Hot, humid, congested and sunburned. Sitting on the 7th floor of a New York City
building with large, open windows as I type, I'm in a complimentary tanning salon and yet I can't help but wish that I was in the desolate, forlorn spaces of Antarctica
. I've always liked the cold and I don't appreciate feeling like a sweaty Olympic athlete minus the supernatural basketball skills.
But that's what I get for being on a black roof building where even in an indoor setting with air conditioning I wish that I was on the beaches of Montauk. Then again, its not our fault that New York City
and various other densely populated cities suffer from the Urban Heat Island Effect phenomenon
. This effect states that surfaces in cities such as roofs and pavement have a tendency to heat up 50–90°F higher than that of surrounding suburban areas.
Therefore, since it's primarily the surfaces that heat up, I wouldn't mind being in a different building in New York City, preferably one with a stunning green roof just like the one you see below.
Many sources cite that alterations in building designs such as green roofs can help mitigate the detrimental urban heat island effect. Specifically, a typical New York City
rooftop is a flat, heat-absorbing platform with vegetation and plants that can combat climate change, the urban heat island effect, and storm water runoff pollution. Storm water runoff pollution occurs when rainwater flows over the ground and picks up harmful chemicals and dirt. Plants have a significant effect on climate because foliage protects the building from winds, solar radiation, and can reduce the temperature in the indoor environment. Lowering air temperatures can contribute to reduced energy costs and atmospheric pollution. Green roofs integrate natural cooling and water retention properties and provide an aesthetically pleasing exterior.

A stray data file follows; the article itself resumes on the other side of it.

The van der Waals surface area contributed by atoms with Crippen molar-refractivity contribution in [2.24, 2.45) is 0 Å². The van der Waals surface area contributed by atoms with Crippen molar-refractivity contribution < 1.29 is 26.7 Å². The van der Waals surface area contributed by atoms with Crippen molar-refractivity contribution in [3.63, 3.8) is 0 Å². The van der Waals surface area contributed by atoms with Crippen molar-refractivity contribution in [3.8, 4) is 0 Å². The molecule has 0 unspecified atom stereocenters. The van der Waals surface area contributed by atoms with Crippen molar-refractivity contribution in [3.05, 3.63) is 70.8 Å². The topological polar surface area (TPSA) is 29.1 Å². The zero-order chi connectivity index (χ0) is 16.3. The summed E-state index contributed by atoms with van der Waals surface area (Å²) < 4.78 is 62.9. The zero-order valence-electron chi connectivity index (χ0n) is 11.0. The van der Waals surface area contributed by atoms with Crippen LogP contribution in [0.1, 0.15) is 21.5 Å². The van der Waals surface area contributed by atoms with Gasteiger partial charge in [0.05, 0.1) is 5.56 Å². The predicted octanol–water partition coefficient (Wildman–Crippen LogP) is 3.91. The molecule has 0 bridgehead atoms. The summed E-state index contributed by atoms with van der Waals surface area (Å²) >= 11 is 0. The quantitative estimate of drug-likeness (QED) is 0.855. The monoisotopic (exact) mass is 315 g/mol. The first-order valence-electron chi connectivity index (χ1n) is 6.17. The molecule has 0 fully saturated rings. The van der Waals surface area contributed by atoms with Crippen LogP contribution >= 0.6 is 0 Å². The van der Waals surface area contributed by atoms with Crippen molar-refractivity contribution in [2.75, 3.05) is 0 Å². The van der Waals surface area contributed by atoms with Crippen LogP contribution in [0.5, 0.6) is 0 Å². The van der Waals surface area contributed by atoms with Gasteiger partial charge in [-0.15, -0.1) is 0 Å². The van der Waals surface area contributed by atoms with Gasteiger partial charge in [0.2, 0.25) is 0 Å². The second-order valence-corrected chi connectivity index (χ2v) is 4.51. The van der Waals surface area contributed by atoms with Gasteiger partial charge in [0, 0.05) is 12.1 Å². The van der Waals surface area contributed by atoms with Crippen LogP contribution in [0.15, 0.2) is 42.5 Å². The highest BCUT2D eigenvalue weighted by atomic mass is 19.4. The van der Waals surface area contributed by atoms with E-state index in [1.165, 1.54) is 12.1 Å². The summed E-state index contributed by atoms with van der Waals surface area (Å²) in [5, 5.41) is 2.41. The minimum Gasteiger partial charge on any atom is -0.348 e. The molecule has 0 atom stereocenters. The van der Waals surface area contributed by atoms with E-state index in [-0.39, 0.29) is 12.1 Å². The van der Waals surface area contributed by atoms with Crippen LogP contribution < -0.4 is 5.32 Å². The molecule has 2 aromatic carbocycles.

In general, green roofs = attractive park-like environments + going green and saving energy (without going crazy!) + reducing air pollution. What more can you want? That's why even Toronto became the first North American city
to implement a policy in which all new developments require green roofs. Also, recently, the United States Postal Service just launched New York City's largest green roof
This summer I will be investigating the cooling effect of green roofs on the interior of buildings and overall urban heat island effect studies. In my next report, I will go more in depth on the experiments that I am doing with my team at the NASA Goddard Institute for Space Studies this summer. Until then, stay cool and love nature!
Photo: Columbia University building